Virginia Wesleyan College
1584 Wesleyan Drive
Norfolk , VA 23502
Mon-Th, 8:30 am – 8:30 pm
Student Research Projects
The Ocean's Cathedral (Wave imagery as a metaphor)
Mr. John Rudel|
|Course||ART 450: Studio Art Seminar|
The great painter Thomas Moran (1837-1926) was one of the first to document the unseen west in the United States. Moran captured the grand scale and the shockingly beautiful hues of this land on his canvas; his passion for the land was expressed clearly in his paintings of the Grand Canyon. Painters in the Hudson River School believed that nature itself was an ineffable manifestation of God.(http://home.att.net/~hudsonriverschool/home.htm) Though the artists varied in the depth of their religious conviction all sought to capture a sense of awe in their work. Other painters have tried to capture this same sense of awe through other means. Colorist painters such as Mark Rothko and Joseph Albers were able to relate such content through subtle relationships between large expanses of nonrepresentational color.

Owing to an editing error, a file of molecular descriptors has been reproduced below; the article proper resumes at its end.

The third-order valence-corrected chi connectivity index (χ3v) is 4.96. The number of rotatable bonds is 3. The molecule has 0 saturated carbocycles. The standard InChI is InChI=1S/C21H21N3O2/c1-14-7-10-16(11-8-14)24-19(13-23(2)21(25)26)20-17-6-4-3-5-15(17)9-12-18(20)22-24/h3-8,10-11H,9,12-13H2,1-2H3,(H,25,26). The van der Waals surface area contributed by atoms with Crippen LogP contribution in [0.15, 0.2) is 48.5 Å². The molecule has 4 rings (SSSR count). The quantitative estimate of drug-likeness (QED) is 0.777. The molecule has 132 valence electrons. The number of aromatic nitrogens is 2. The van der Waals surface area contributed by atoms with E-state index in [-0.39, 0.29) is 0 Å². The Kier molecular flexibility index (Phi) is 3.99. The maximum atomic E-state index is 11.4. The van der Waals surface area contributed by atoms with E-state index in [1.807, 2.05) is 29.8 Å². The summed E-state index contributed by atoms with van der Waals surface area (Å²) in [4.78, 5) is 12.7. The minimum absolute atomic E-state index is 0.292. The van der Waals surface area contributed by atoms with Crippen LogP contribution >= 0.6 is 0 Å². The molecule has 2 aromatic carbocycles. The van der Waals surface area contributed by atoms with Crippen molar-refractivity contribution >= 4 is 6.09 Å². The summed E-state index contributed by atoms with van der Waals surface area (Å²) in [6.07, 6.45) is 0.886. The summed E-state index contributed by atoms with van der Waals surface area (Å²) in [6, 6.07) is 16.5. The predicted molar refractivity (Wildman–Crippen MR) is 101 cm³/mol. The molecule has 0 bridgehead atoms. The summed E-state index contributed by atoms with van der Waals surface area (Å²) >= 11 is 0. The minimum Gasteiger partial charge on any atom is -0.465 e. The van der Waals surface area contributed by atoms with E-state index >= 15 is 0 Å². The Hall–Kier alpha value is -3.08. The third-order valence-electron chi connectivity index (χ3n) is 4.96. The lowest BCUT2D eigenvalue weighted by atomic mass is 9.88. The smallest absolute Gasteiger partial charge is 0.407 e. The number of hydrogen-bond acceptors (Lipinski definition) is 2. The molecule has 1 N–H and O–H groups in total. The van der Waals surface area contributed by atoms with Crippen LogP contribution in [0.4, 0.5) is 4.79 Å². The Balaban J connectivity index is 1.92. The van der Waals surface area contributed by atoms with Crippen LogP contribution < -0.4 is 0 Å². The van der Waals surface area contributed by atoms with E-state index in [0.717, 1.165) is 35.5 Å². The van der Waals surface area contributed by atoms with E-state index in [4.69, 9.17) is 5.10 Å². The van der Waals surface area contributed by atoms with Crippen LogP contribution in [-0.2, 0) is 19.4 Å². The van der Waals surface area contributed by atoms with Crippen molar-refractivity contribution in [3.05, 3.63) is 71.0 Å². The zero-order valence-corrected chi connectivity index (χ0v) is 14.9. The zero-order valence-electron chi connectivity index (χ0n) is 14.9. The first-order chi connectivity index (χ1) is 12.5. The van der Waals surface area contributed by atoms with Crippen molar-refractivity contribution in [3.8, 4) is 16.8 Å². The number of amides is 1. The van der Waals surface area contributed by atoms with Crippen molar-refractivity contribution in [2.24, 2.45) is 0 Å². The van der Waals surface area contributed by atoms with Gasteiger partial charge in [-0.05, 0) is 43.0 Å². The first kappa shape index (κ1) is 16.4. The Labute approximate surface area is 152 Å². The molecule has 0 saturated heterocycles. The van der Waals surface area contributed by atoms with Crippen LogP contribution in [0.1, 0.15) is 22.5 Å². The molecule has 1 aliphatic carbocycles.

In reference to American masters such as those listed above it is my intention to make a series of paintings in an attempt to relate a sense of awe or appreciation of nature, more specifically “the wave”, which is how I feel about the ocean. One cannot argue that these wind powered forces aren’t beautiful to look at, therefore, my goal is not to create decorative work, it is for every person to look at my paintings of the ocean waves and to feel something of what the surfer feels when she is at the ocean’s mercy. Surfers and surf culture are both widely known to have a spiritual affinity for waves. At the heart of the renowned surf culture in Huntington Beach California is a painter by the name of Howard Kirk. His function as a “culture creator” has him included in the surf hall of fame there. An avid surfer himself, Mr. Kirk’s portrayal of waves successfully relates the same sense of awe of Hudson River School landscapes.
I traveled to Howard Kirk's studio in San Clemente and spent a week working with him in his studio to inform my own series of wave paintings. It was not my goal to learn his style, but to borrow from his work habits, references, and use of color to inform my own particular approach to depicting waves. What I learned from Howard Kirk was more valuable than any painting technique could ever be. He opened my eyes to a new way of thinking. A new way of thinking that positively affected my paintings, and myself. From this, I have created a series of wave paintings for my senior thesis body of artwork that explores the possibilities of color and wave imagery to create a sense of wonder and awe in relation to nature.
VWC Undergraduate Research Grant